OPEC and its non-OPEC allies produced a humdinger of a meeting last week by agreeing to cut 1.2 million b/d from January to shore up oil prices but the response has been rather muted. S&P Global Platts senior editor Eklavya Gupte, who was present in Vienna, looks at the some key issues that the producer coalition faces as it heads into 2019.
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STRAPLINE: OPEC agrees to cut output to shore up prices
They did it. After a contentious meeting, OPEC and its 10 non-OPEC allies led by Russia agreed to cut 1.2 million b/d of production from six months starting January with a review in April.
This meeting had the ebb and flow of a riveting sports match and it also had all the attributes of a thrilling Netflix series, replete with last-minute surprises and wildcards.
The finale was worth waiting for especially as the OPEC meeting carried on to Friday with fraught negotiations even as key oil ministers played down the chances of an agreement.
This was a humdinger. Even OPEC delegates acknowledged the meeting was extremely contentious, with Qatar announcing it was quitting the group before the meeting began.
At the eleventh hour a compromise was reached amid a divided political backdrop.
The question now turns to whether the producers can deliver and whether it will be enough.
OPEC said it would cut 800,000 b/d under the deal, or 2.5% of production for each member, with the 10 non-OPEC partners slashing 400,000 b/d, or 2%.
IMAGE: Crude flows from key OPEC producers since cut deal
Libya, Venezuela and Iran were granted special considerations and were relieved from undertaking output curbs despite this subject being a bone of contention during the talks.
Saudi Arabia and Russia being the two largest producers are expected to bear the burden of the cuts, though these cuts will occur right after both pumped at all-time highs in the past few months.
The recent exit of Qatar from OPEC is also symptomatic of the weakening ties between members, as Saudi Arabia and non-OPEC Russia have taken the reins of output policymaking over the past two years.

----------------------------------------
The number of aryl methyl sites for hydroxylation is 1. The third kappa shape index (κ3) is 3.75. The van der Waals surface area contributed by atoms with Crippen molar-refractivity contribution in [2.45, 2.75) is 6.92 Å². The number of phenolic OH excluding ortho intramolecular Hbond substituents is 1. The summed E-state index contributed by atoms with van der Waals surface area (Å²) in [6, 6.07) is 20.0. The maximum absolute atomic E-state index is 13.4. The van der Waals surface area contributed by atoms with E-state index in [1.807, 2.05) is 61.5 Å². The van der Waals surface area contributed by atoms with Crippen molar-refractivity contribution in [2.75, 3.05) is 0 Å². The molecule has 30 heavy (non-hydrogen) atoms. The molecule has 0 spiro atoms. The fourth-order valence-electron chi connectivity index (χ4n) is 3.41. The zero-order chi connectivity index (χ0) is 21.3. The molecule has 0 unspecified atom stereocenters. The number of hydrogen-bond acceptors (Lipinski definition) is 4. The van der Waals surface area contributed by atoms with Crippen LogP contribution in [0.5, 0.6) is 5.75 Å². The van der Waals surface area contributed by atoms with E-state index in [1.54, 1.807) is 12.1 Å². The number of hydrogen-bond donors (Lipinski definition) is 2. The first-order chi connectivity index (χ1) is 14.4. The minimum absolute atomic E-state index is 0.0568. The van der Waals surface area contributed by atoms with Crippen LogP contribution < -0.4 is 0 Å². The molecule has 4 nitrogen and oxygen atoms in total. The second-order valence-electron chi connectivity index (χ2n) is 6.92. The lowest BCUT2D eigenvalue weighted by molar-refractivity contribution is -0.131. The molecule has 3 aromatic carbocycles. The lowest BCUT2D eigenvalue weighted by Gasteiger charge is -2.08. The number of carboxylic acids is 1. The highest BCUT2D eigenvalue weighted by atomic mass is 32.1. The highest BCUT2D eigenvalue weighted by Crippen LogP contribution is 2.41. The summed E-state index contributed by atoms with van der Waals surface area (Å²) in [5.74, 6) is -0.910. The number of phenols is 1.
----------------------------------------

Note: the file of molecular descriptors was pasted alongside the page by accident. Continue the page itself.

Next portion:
This result may not be able to fully conceal the fractures that still exist amongst some of the members and such cracks are likely to rear their ugly head soon especially as US continues unrelenting pressure on Iran and its beleaguered oil sector.
IMAGE: OPEC crude production vs Brent
The dramatic fall in oil prices along with a sharp rise in US production almost cornered OPEC in cutting output next year. Unlike in November 2014, the coalition obliged this time.
Looking forward, 2019 looks a tricky year for OPEC.
US oil production has surged ahead so far this year, with output poised to surpass 12 million b/d in 2019; the shale juggernaut persists.
US oil production has risen almost 3 million b/d since January 2017 when OPEC and its non-OPEC allies first cut output in January 2017.
More significantly, the US has now emerged a net exporter of oil for the first time in more than 70 years, which has altered the dynamic between America and other oil producers.
STRAPLINE: OPEC defies Trump but provides relief to US shale
This decision was taken to shore up flagging oil prices and prevent a supply surplus building. Analysts generally feel that the cuts if implemented as promised could have a supportive impact.
The physical oil market has gradually weakened in the past few weeks amid a rise in inventories as global oil demand also shows signs of slowing down.
The decision to cut could also prove awkward for Saudi Arabia, after US President Donald Trump again urged the kingdom and OPEC to keep output flowing.
Trump has repeatedly accused OPEC of anticompetitive practices since coming to office and these demands are unlikely to stop.
The 25-country OPEC/non-OPEC coalition will meet in Vienna again in April to assess progress amid concern over the health of the global economy and the impact of trade wars on demand.
The weight of expectations for the coalition to deliver another blockbuster is already being senses.
Until next season, it is a goodbye for now!